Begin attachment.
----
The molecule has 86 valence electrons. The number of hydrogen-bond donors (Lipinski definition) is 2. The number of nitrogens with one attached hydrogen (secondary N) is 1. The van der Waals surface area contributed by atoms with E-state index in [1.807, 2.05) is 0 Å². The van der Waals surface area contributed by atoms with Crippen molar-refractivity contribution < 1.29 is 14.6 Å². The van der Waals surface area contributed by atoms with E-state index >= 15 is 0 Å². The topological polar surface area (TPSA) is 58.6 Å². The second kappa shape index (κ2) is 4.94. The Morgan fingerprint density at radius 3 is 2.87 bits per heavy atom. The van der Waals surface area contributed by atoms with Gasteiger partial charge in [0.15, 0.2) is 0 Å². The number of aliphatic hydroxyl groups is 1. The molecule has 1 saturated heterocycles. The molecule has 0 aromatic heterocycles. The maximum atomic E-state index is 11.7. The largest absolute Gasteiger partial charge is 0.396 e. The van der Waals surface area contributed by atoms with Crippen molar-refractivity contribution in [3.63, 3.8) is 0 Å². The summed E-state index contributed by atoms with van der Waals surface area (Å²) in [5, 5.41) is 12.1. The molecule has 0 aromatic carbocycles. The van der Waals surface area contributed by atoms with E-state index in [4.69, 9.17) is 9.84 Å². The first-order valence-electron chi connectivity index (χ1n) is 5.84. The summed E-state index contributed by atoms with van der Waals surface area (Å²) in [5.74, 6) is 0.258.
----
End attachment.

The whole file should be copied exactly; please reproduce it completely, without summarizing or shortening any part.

The molecule has 86 valence electrons. The number of hydrogen-bond donors (Lipinski definition) is 2. The number of nitrogens with one attached hydrogen (secondary N) is 1. The van der Waals surface area contributed by atoms with E-state index in [1.807, 2.05) is 0 Å². The van der Waals surface area contributed by atoms with Crippen molar-refractivity contribution < 1.29 is 14.6 Å². The van der Waals surface area contributed by atoms with E-state index >= 15 is 0 Å². The topological polar surface area (TPSA) is 58.6 Å². The second kappa shape index (κ2) is 4.94. The Morgan fingerprint density at radius 3 is 2.87 bits per heavy atom. The van der Waals surface area contributed by atoms with Gasteiger partial charge in [0.15, 0.2) is 0 Å². The number of aliphatic hydroxyl groups is 1. The molecule has 1 saturated heterocycles. The molecule has 0 aromatic heterocycles. The maximum atomic E-state index is 11.7. The largest absolute Gasteiger partial charge is 0.396 e. The van der Waals surface area contributed by atoms with Crippen molar-refractivity contribution in [3.63, 3.8) is 0 Å². The summed E-state index contributed by atoms with van der Waals surface area (Å²) in [5, 5.41) is 12.1. The molecule has 0 aromatic carbocycles. The van der Waals surface area contributed by atoms with E-state index in [4.69, 9.17) is 9.84 Å². The first-order valence-electron chi connectivity index (χ1n) is 5.84. The summed E-state index contributed by atoms with van der Waals surface area (Å²) in [5.74, 6) is 0.258.